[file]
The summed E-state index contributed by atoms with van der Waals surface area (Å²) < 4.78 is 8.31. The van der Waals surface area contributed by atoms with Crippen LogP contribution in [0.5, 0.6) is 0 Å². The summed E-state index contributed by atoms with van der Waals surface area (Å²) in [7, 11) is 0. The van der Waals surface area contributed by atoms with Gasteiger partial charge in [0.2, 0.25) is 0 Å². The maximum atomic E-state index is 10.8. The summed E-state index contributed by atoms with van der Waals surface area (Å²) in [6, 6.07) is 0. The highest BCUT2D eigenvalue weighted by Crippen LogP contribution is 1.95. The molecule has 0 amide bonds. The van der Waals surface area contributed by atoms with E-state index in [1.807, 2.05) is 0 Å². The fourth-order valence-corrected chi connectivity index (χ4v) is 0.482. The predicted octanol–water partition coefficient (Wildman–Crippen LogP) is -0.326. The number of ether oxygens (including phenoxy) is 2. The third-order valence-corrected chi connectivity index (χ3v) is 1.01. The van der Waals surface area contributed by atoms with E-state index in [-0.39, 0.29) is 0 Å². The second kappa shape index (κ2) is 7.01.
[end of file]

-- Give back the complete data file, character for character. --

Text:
The summed E-state index contributed by atoms with van der Waals surface area (Å²) < 4.78 is 8.31. The van der Waals surface area contributed by atoms with Crippen LogP contribution in [0.5, 0.6) is 0 Å². The summed E-state index contributed by atoms with van der Waals surface area (Å²) in [7, 11) is 0. The van der Waals surface area contributed by atoms with Gasteiger partial charge in [0.2, 0.25) is 0 Å². The maximum atomic E-state index is 10.8. The summed E-state index contributed by atoms with van der Waals surface area (Å²) in [6, 6.07) is 0. The highest BCUT2D eigenvalue weighted by Crippen LogP contribution is 1.95. The molecule has 0 amide bonds. The van der Waals surface area contributed by atoms with E-state index in [1.807, 2.05) is 0 Å². The fourth-order valence-corrected chi connectivity index (χ4v) is 0.482. The predicted octanol–water partition coefficient (Wildman–Crippen LogP) is -0.326. The number of ether oxygens (including phenoxy) is 2. The third-order valence-corrected chi connectivity index (χ3v) is 1.01. The van der Waals surface area contributed by atoms with E-state index in [-0.39, 0.29) is 0 Å². The second kappa shape index (κ2) is 7.01.